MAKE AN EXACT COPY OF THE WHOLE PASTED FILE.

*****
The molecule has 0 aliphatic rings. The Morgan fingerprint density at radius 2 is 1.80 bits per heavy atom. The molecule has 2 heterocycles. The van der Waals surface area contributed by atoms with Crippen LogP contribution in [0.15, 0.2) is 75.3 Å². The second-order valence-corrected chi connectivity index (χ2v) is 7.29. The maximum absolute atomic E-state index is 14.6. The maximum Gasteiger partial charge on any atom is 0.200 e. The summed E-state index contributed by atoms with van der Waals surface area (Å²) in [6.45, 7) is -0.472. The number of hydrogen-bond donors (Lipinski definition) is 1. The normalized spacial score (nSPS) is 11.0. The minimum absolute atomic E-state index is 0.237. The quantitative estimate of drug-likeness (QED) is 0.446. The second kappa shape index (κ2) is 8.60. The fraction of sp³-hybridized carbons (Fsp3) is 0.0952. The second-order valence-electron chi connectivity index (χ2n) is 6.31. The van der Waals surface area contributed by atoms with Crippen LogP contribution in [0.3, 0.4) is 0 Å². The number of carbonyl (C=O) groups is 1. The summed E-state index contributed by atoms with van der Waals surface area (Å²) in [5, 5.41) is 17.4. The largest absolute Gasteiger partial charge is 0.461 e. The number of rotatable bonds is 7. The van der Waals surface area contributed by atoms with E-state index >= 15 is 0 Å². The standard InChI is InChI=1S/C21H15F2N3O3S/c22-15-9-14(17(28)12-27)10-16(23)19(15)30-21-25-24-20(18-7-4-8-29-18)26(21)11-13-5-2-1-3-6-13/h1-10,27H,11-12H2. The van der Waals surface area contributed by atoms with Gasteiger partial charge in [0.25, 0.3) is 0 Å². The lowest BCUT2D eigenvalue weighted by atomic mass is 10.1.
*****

The molecule has 0 aliphatic rings. The Morgan fingerprint density at radius 2 is 1.80 bits per heavy atom. The molecule has 2 heterocycles. The van der Waals surface area contributed by atoms with Crippen LogP contribution in [0.15, 0.2) is 75.3 Å². The second-order valence-corrected chi connectivity index (χ2v) is 7.29. The maximum absolute atomic E-state index is 14.6. The maximum Gasteiger partial charge on any atom is 0.200 e. The summed E-state index contributed by atoms with van der Waals surface area (Å²) in [6.45, 7) is -0.472. The number of hydrogen-bond donors (Lipinski definition) is 1. The normalized spacial score (nSPS) is 11.0. The minimum absolute atomic E-state index is 0.237. The quantitative estimate of drug-likeness (QED) is 0.446. The second kappa shape index (κ2) is 8.60. The fraction of sp³-hybridized carbons (Fsp3) is 0.0952. The second-order valence-electron chi connectivity index (χ2n) is 6.31. The van der Waals surface area contributed by atoms with Crippen LogP contribution in [0.3, 0.4) is 0 Å². The number of carbonyl (C=O) groups is 1. The summed E-state index contributed by atoms with van der Waals surface area (Å²) in [5, 5.41) is 17.4. The largest absolute Gasteiger partial charge is 0.461 e. The number of rotatable bonds is 7. The van der Waals surface area contributed by atoms with E-state index >= 15 is 0 Å². The standard InChI is InChI=1S/C21H15F2N3O3S/c22-15-9-14(17(28)12-27)10-16(23)19(15)30-21-25-24-20(18-7-4-8-29-18)26(21)11-13-5-2-1-3-6-13/h1-10,27H,11-12H2. The van der Waals surface area contributed by atoms with Gasteiger partial charge in [0.25, 0.3) is 0 Å². The lowest BCUT2D eigenvalue weighted by atomic mass is 10.1.